It’s been 25 days since my last blog. I mention this hiatus because it now feels like I’m trying to summarize a 600 page book with a thin plot line read while slightly buzzed. Writing is hard enough; catch up writing without notes feels a little bit like homework.
I shouldn’t complain though because my little boys are in the middle of tackling the impossible. Since they’ve earned all the money they can “cleaning” for me inside, they are now outside trying to sell a fake gem for 5 euros. It’s a single gem, so supply is tight. Never mind that we don’t have ANY foot traffic near our apartment, or enough French language skills to complete a transaction – especially of the gem variety. They have a table, sign and everything. Brimming with optimism, one of them just came back in for change in case someone pays with a 10 or 20 euro bill. If they can do that, surely I can type out a little blog.
The Greece narrative can be summarized like this:
- Go to another mind-blowing beach.
- Bark sunscreen commands at people who ignore you.
- Eat amazing food that you did not have to fix, and someone caught for you that morning.
That really is the overarching storyline of our 10 day trip to Greece, but here are a few more details and observations.
The Greek Isles Rule.
The Spanish Costa del Sol along the Mediterranean is to Florida beaches
as the Greek Isles are to Hawaii. Gorgeous clear blue warm saltwater and golden
beaches, except there are way more islands in Greece. It can make your head hurt in deciding which
one to go to. It can make your husband’s
head hurt when you decide on one, and then tell him it’s his job to figure out
how to get there. My research took us to
the Cyclades island of Paros in the central Aegean Sea. It’s as
beautiful as the islands you’ve heard about, but less hilly than Santorini,
more kid-friendly than Mykonos and cheaper and less touristy than both. Honestly, I can’t compare then but I can tell you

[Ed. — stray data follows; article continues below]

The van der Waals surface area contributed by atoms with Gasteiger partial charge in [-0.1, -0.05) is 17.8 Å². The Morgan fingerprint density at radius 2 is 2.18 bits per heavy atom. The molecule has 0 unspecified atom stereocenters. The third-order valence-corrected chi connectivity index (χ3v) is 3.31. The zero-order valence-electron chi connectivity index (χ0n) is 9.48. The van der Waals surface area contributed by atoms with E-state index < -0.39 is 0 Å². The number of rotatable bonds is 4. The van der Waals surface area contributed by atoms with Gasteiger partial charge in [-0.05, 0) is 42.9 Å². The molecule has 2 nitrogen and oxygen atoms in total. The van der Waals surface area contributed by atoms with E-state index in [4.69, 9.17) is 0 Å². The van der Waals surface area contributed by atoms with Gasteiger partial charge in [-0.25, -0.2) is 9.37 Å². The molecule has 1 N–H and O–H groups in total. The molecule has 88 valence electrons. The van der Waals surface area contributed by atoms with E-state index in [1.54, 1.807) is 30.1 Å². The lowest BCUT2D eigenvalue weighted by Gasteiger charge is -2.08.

that Paros (and it’s neighbor Antiparos) exceeded our expectations. And we've been to Kauai. We felt the oppression of 27% unemployment in Athens, but there was nary a hint of the Euro crisis on the island.
Packed in like Sardines. To get to Paros required us to fly into Athens, bus an hour to the port and then take a four hour ferry to the island. We got to the ferry early, and were initially impressed with how big and un-Washington State Ferry it seemed. That was until it filled with people. Lots of people. We learned later that it was a Greek holiday that weekend, and so all the locals were heading for the islands. There were people in every crevice of that boat, playing cards and smoking like chimneys. It felt like a floating summer festival, complete with body odor and unsightly tank tops. We couldn’t detect another American on the ferry, but there were Norwegians…
Norwegian Season. Turns out the Norwegians love Paros, and the island is teeming with them the last week of June. We met a wonderful Norwegian family while we were there. Eric, the Dad, is anti-Antiparos because there are too many Norwegians over there. We felt the same way by noon at the Acropolis because there were a few too many Americans shouting “Jerry! The tour bus is leaving!” Colin and their youngest son Sander met on the beach, and totally bonded in that 10 year old boy kind of way. They asked for a sleepover the day they met on the beach because “they had so much more to talk about.” So sweet. We’ll table the “one night stand” conversation for another time. They left with matching friendship bracelets, and we are now planning a family trip to visit the entire clan in Bergen.
Greek food is from the gods. The fresh fish. The grilled sardines. The salads. It finally made a feta lover out of me. Forgive me, but my fixation with food photography went into overdrive.